The Resolution in part read as follows:

"1. That it is hereby found and determined that the Project is a blighted area and qualifies as an eligible Project area under State Statute Chapter 90-B, Section 1 and 4, 1954, Revised Statutes of Maine."

As a preamble to the Resolution adopted the following is of record:

"Whereas the Local Public Agency has made detailed studies of the location, *47 physical condition of structures, land use, environmental influences, and social cultural and economic conditions of the Project area and has determined that the area is a blighted area and that it is detrimental and a menace to the safety, health and welfare of the inhabitants and users thereof and of the Locality at large, because of dilapidation, deterioration, age or obsolescence; or inadequate provision for ventilation, light, air, sanitation or open sapces; or the existence of conditions which endanger life or property by fire and other causes, and the members of this Governing Body have been fully apprised by the Local Public Agency and are aware of these facts and conditions;" See R.S.1954, c. 90-B; § 20, subd. II, par. A.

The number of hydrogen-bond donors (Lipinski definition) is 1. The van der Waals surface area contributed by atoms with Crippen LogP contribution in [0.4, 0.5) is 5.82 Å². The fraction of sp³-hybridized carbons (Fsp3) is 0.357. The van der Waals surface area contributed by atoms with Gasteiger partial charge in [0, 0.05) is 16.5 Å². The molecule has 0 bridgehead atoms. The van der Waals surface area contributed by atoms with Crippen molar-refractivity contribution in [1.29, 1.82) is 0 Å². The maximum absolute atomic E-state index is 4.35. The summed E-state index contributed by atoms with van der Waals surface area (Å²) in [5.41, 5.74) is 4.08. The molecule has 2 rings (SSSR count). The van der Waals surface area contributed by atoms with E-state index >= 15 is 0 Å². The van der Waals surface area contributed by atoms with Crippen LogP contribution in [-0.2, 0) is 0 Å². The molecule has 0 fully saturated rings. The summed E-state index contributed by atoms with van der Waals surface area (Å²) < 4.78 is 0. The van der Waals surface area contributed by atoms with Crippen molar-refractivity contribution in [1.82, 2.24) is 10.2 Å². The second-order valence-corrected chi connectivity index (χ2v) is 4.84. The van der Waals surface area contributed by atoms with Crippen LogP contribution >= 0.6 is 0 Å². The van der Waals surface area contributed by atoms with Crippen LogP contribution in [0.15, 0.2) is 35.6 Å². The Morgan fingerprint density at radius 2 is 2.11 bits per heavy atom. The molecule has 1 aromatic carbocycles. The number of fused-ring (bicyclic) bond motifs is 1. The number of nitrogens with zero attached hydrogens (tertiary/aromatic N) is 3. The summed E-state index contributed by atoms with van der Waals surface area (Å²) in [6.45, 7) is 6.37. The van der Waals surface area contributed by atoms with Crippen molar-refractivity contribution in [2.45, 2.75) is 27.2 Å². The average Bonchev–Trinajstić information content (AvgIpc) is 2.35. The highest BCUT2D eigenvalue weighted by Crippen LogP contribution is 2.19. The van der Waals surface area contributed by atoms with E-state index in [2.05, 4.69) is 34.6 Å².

The foregoing preamble, as does the statute cited, recites the manifestations of the blight in the alternative and not in the conjunctive. The preamble as a pleading would be technically objectionable. However, the preamble is intelligible, certain as to common intent and sufficient for all practical purposes. Soper v. Livermore, 28 Me. 193, 203; State v. Williams, 25 Me. 561, 565.

The deposition of the Executive Director of the Urban Renewal Authority represents that at a public hearing prior to February 5, attended by the Municipal Officers and at the public hearing on January 21, 1963 also attended by the Municipal Officers formal evidence was offered as to the constitution by the project area of a menace to public health and safety. The Director states that subsequent to December 6, 1960 blight factors were discussed by the Urban Renewal Authority with the Municipal Officers at different times and "certainly the visual view of the area in question, several times before the meeting was held where they voted on it."